My anticipated end-of-summer weekend getaway to Philly turned out to coincide with a family emergency that would reshape my fall, yet somehow I still did most of the trip and got in some precious moments of outdoor lap swimming on a Sunday afternoon. Kelly Pool had the honors for this important mental-health duty, chosen based on a recommendation from Philadelphia’s pool blogger, who cited it both for its lap lane availability and its expansive lawn.

pool deck, museum in background

More remarkable to me was that we could just walk onto said lawn without showing our bathing suit liners and locks or submitting to a search for contraband items such as newspapers and colored T-shirts, as is necessary at New York City’s public pools. The only delay was that the pool area was at capacity, so we had to wait about a minute until other people exited to be allowed in through the gate.

While just a quadrant of the pool was open for rec swim, in accordance with the lifeguard count, the three lap lanes extended the full length. Another novelty for this New Yorker was that the pool had actual lane lines corresponding to the black lines at the bottom. Interestingly, the “deep end” was in the middle of the pool, with shallow ends at both ends of the lanes.

The fellow swimmers were an eclectic bunch of chlorine addicts ranging from polite to oblivious and using all manner of gear. I enjoyed the view of the Please Touch Museum alongside the lawn. It seemed like there were changing facilities in there, but we never made it over that way because of a grumbling rumbling. About 20 minutes before closing time, we suddenly had to clear the pool and exit the lawn due to a thunder-like sound. We heard something, but the sun was out and there was so much noise in the park that we were skeptical of there actually being thunder. Still, the lifeguards were more than happy to get off a bit early.

Philadelphia Aquarium history posterThe park is a bit of a distance from the downtown area. Knowing we were short on time even without accounting for the possibility of thunder, we took a cab to get there. Heading back into town, we caught a direct bus just across the street from the park entrance. There was a lot of free parking by the pool, and correspondingly a lot of people fled to their cars when the thunder machine roared.

Earlier that same day, we happened to learn some pool history at the amazing Fairmount Water Works Museum. Kelly Pool used to be right here on the Schuylkill in the former water works building, but it was destroyed by a storm in the early 1970s. The National Historic Landmark site is now full of information about Philadelphia’s water supply and environmental stewardship — I highly recommend a visit.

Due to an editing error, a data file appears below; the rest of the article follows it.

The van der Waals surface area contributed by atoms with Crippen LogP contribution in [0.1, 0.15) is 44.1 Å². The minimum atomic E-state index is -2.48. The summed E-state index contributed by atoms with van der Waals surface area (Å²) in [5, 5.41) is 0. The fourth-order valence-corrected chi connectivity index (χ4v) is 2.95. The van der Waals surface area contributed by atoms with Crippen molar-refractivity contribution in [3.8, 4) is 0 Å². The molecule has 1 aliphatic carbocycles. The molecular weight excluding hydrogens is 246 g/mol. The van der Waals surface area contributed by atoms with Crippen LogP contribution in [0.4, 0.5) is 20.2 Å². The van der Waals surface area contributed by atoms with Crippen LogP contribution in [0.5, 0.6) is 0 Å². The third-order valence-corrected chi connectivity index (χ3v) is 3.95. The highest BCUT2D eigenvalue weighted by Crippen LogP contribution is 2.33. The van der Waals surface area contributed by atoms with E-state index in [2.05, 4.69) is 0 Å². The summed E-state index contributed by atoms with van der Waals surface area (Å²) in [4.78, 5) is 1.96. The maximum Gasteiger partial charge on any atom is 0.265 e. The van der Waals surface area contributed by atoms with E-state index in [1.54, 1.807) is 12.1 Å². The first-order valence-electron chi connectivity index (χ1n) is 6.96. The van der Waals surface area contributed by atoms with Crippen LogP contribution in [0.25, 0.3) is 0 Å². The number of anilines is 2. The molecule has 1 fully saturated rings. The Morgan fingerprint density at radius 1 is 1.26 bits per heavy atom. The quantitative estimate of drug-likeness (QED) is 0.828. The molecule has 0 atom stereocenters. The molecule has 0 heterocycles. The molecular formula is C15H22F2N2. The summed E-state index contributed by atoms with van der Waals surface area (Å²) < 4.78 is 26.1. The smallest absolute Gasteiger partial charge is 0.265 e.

Likewise, I recommend the pool. The Parks Department website is short on detail, so see the pic below for some valuable intel about when you might be able to enjoy the lane lines at Kelly Pool.

sign with pool hours

Post-thunder exodus. All photos courtesy of Neil.

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#100: Kosciuszko Pool

Location: Brooklyn, New York

Configuration: 3 wide lanes of 100 feet in Early Bird lap swim area; pool is 230 feet the long way

Fee: Free

The prospect of pool number 100 hung over me all year. I wanted it to be local and special, a tall order given that I’ve spent seven years ticking off other pools that fit those criteria. Happily, Parks came to my rescue by adding a Brooklyn wunderpool to the Early Bird lap swim program.

As soon as I saw Kosciuszko Pool on the list, I asked four of my favorite pool pals — all of them with 40 Pools from the beginning — to join me there for 7:00 a.m. laps one Friday early in the season. In a summer full of unexpected health issues among this cohort and our loved ones, it was extra special that we all turned up that steamy morning ready to explore a “new” pool and check out a neighborhood spot for breakfast. Kosciuszko Pool, correctly pronounced with two sh sounds but known more easily as K Pool, was perfect for the occasion.

5 of us in swimsuits

Pool and the Gang: Amanda, Lisa Lisa, me, Janet, and Piezy sneaking some post-swim pics. That’s a nice-looking shade structure and the lap area off in the distance.

What’s more, Amanda agreed to be our designated photographer, Janet gamely composed a special workout for the occasion, and they both agreed to share their work herein. Thank you Lane 2 buddies!